This isn’t a criticism but a question about intent. An allegiance to representational cogency separates the work of these artists from the more wide-ranging ventures of their counterparts, including Berg’s trimly built three-dimensional supports. The stringencies of resemblance, even in the most loosely brushed paintings, short-circuit the optical call-and-response that the Casualists count on for their unexpected outcomes.
But like everything else, this work exists on a continuum, and within each of the artist’s contributions there are degrees of informality and improvisation. Lee’s landscapes exhibit a lush, Matisse-like languor that seems to grow organically across the canvas until it is finished off by a scaffolding of graphically outlined leaves.
In contrast, her three Picasso-ish heads, which, like her landscapes, were completed this year, have a locked-down, Synthetic Cubist simplicity; paradoxically, they also feel more spontaneous than the landscapes, as if they were all painted in one wet-on-wet session.
Faux’s pictures look like younger, more liquid cousins of Jean Dubuffet and Jean-Michel Basquiat, fluctuating with greater vicissitude between abstraction and representation than Lee’s work.
The hirsute “Crawling Man” (2012) encroaches on the viewer with a clammy tactility, while the ethereal “Torso” (also 2012), which lists its materials as dye, bleach and oil on canvas, is a veined, truncated, purple-pink trunk sprouting a pair of stylized, blue-nippled breasts. The image brings to mind a sewing pattern as well as — in its color, flatness and texture — Sharon Butler’s own recent work.
In these paintings we can presume that the artists are taking “a meta approach, that refers not just to earlier art historical styles, but back to the process of painting itself.” (It should be noted that Tatiana Berg’s “Face” (1913), a figurative painting that breaks character with her other works, also seems to be referencing Picasso.)
As such, what does the process of reinvestigation say about the notion of freedom that Casualism is supposed to embody?
To what extent does intuition come into play, and where do convention and conditioning intrude? Does reality need to be forced through a cultural filter in order to be understood? Should past frameworks be scavenged for tools to compartmentalize and analyze direct experience?
Is it possible for “studied, passive-aggressive incompleteness” to address complex structures and extra-visual ideas?
Is Casualism’s state of incompleteness, which is the flip side of unfettered freedom (if there is no limit to choice, all choices are necessarily limited), a conclusive metaphor or something we need to get beyond?
In his curatorial statement, Chayka writes:
[The New Casualists] are content to wander freely between abstraction and figuration, pure aesthetics and the real world, discipline and play. […] Their visual vocabulary is nondiscriminatory — taking stock of the endless, sprawling deluge of imagery presented by the Internet, today’s painters churn up their disparate references and influences into a fresh visual argot.
But how much weight will this fresh visual argot be able to carry? What structures will it rely upon in order to avoid dissipation and arbitrariness?
I am reminded, perhaps perversely, of T.S. Eliot’s essay “Reflections on Vers Libre” (1917), which was written two years before the establishment of the Bauhaus and its “1920s-vintage” principles of “color, composition, and balance.”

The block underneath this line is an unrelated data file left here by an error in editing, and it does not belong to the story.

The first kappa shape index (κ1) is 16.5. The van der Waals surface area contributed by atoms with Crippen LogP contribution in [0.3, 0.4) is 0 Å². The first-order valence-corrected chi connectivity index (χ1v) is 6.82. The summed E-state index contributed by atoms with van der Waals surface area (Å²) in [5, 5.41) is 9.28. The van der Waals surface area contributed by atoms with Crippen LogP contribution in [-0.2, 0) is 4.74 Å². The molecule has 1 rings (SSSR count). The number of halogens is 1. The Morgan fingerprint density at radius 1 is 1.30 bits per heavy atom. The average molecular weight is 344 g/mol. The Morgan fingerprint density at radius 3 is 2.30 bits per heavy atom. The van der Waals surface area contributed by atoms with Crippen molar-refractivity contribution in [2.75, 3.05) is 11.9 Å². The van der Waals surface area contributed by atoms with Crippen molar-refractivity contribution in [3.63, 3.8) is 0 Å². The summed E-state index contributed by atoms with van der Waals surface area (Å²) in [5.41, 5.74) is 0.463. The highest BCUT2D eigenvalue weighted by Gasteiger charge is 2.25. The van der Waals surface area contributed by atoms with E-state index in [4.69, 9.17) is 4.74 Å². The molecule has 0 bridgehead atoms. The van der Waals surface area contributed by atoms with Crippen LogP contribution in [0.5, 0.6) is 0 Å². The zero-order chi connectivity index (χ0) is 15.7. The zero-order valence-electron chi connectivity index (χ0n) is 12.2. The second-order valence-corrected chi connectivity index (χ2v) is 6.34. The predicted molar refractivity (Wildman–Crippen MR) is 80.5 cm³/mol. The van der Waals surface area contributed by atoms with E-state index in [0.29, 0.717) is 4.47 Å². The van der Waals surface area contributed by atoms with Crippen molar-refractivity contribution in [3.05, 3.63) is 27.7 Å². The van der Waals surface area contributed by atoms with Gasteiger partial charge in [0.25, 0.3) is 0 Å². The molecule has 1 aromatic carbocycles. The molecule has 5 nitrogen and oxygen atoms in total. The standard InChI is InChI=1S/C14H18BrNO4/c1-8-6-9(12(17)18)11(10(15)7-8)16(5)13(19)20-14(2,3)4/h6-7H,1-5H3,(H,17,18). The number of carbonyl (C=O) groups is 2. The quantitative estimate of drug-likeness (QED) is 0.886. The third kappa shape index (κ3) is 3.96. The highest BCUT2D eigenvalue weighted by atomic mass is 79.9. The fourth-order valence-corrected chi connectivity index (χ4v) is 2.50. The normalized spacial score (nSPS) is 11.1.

Eliot enjoins us that:
[…] freedom is only truly freedom when it appears against the background of an artificial limitation. Not to have perceived the simple truth that some artificial limitation is necessary except in moments of the first intensity is, I believe, a capital error […]
Which of these two visions — the unchecked or the purposely restricted — makes more sense for our time? Which is more honest, and which is self-deceiving?
In “The New Casualists,” Butler asks, “If the new casualism resists evaluation on traditional criteria, how should it be judged?”
She provides an answer by way of an Ellsworth Kelly quote:
“I have never been interested in painterliness…putting marks on a canvas. My work is a different way of seeing and making something which has a different use.” A new casualist might well make the same general claim. But while Kelly wants to take the personal out of the equation, the casualist believes that exploring even mundanely subjective perceptions can yield extraordinary insights.
Dying on Stage (which comes from a Bill Murray quote about improv: “You’ve gotta go out there and improvise and you’ve gotta be completely unafraid to die”) is predicated on the belief that “mundanely subjective perceptions can yield extraordinary insights,” and it succeeds within its own boundaries.
While those boundaries are rather narrow, in a broader context Casualism, with its humble anti-heroics, acts as a necessary corrective to the overblown production values that have carried away most of the market’s high end as well as the lion’s share of media attention. Casualism’s importance lies as much in the immediate, restorative transaction between artist and artwork as it does in its philosophical open-endedness.
In that way it resembles the “Vow of Chastity” taken by the Dogme 95 group of mostly Danish directors who resolved to strip filmmaking down to its essentials. Dogme 95 was too limiting to last, ultimately interfering with the creative process it was meant to nurture. Casualism will also run its course, but, like Dogme, its call for directness, spontaneity and self-effacement will leave its mark.
Dying on Stage: New Painting in New York continues at Garis & Hahn (263 Bowery, Lower East Side, Manhattan) through July 20.